I’ve finally crossed the finish line for National Novel Writing Month and it feels good. Well, emotionally I feel excellent, but my body is protesting. My knees hurt and my legs ache and I think my eyes are bleeding (not really, artistic license).
The novel I’ve been working on, which I titled “The Rebel Thief” in a fit of dramatic flair, isn’t complete yet. I think I have about 50,000 more words to go before it’s finished and I’ve already planned out two more books to really take advantage of all of the energies I’ve put into worldbuilding (which have been considering since I’ve made five distinct political systems and civilizations that span the known galaxy).
I looked back at the original synopsis I wrote for the story when I began writing, and it still amazes me what the story has grown into. Here it is:
In a galaxy teeming with guilds of professional hit men, thieves, and mercenaries, Clark stands alone. Known as The Rebel Thief, he scratches out a living stealing identities, running cons, and simple fast-finger work. Clark has been running from a dark past while dodging authorities from the ever-warring Five Great Civilizations.
His past eventually catches up with him in the form of Alex Lumens, his former subordinate and lover. When she barges into his life carrying a shocking secret, Clark realizes that his activities have drawn the ire of one of the biggest guilds of thieves, Temorous Guild.
To save his own skin and, perhaps, Alex, Clark has to get to the bottom of a conspiracy that could alter the balance of power in the galaxy.
The story only resembles this in basic plot facts: the guilds are there, as well as Alex and her back story. I completely eliminated the last bit about a conspiracy and expanded it into something that’s less like a conspiracy theory but just as mysterious. Temorous Guild is now Temerous Guild because of a typo, but I’m okay with that.
Suffice it to say, however, that this synopsis no longer fits what the story has become and I’m very proud of that. There’s something majestic when you can feel creative energy flowing through you, feeding on the original spark of creation and growing into something much more meaningful than you could have imagined. I just love it when a character starts as a mere sketch on paper and becomes a living being with a psychology that responds naturally to any situation. It got to the point where I could write Clark’s dialogue without thinking.
This is really what I love about writing, apart from the process. The story is alive, in a sense, and the writer is the conduit for that.
Anyway, I’ve got some other things to write for this blog and I’m sure you’ve had enough of my tired philosophical waxing (and waning). I’ll try to participate next year, and who knows? Maybe I’ll write something that isn’t science fiction.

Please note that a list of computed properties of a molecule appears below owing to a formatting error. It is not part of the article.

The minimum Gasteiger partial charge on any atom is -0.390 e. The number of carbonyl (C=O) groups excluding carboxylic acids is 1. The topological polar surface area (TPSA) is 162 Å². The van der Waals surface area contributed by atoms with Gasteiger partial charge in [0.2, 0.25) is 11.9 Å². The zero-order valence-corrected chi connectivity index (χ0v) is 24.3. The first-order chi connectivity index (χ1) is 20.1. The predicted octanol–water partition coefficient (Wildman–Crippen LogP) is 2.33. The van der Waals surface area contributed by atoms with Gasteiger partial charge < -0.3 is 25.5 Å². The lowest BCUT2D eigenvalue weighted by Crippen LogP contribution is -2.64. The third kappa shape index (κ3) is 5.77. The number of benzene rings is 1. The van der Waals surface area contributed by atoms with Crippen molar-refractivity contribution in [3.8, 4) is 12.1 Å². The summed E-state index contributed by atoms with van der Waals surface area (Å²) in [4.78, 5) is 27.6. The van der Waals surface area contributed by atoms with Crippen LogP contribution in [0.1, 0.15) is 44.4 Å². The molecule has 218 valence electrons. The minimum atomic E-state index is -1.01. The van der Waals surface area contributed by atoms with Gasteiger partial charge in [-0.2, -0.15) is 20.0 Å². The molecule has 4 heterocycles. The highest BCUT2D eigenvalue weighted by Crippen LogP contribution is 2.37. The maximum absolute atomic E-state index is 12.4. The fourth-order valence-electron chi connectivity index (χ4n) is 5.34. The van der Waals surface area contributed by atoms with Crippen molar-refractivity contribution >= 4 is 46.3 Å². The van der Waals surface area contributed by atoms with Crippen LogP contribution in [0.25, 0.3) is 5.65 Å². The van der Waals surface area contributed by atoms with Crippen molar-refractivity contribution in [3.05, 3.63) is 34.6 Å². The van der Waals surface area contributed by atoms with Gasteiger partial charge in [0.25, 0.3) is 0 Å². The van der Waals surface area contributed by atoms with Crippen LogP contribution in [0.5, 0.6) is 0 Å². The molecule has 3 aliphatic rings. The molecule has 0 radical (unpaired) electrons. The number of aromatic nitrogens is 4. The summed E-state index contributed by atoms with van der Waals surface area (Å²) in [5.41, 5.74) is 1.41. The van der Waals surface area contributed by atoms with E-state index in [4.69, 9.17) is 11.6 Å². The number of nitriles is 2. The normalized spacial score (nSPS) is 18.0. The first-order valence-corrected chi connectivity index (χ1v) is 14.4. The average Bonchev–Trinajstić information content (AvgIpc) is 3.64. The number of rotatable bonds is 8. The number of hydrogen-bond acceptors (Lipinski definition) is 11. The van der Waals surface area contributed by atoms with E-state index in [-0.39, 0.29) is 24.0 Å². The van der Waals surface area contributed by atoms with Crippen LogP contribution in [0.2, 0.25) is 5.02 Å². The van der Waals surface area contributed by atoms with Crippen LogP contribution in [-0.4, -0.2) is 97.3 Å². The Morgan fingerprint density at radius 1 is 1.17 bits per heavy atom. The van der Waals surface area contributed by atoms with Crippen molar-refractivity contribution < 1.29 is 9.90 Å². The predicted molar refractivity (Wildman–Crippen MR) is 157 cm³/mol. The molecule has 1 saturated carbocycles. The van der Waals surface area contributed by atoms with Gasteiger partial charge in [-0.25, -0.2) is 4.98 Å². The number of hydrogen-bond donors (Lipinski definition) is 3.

A recent story in the Lansing State Journal reports that vaccination of children in mid-Michigan is down, but that overall more teenagers are getting vaccinated (“Vaccinations down in mid-Michigan, but trends are improving“).
I’ve done a lot of research on vaccination because of the rise of the anti-science anti-vaccination movement, which was led for a time by former Playboy Bunny Jenny McCarthy. The website Anti-Vaccine Body Count may sound a little crass, but it has up-to-date and reliable numbers on the toll that the movement has taken so far. If you’re shocked by the number of preventable illnesses (124757) as a result of people not vaccinating their children, you haven’t been paying attention.
The CDC monitored the trends in the pertussis outbreaks in 2012 (it’s declined this year) and found that the number of cases increased in forty-nine states. In Dallas, 329 cases had been reported as of November 14 (that’s 329 more cases than should be reported if people vaccinated as they should). The pertussis vaccine can wane over time, and with a breakdown of herd immunity as a result of the anti-vaccination movement giving people misinformation about how vaccinations work and bad information about their side effects outbreaks like is are all but inevitable.
Here’s the information you need to know: the MMR vaccine, or any other vaccine for that matter, has never been tied to autism. The papers published by Andrew Wakefield in the medical journal The Lancet that first reported the link between MMR and autism were completely retracted, as reported by the Guardian.
Sarah Boseley writes:
The medical journal’s editor, Richard Horton, told the Guardian today that he realised as soon as he read the GMC findings that the paper, published in February 1998, had to be retracted. “It was utterly clear, without any ambiguity at all, that the statements in the paper were utterly false,” he said. “I feel I was deceived.”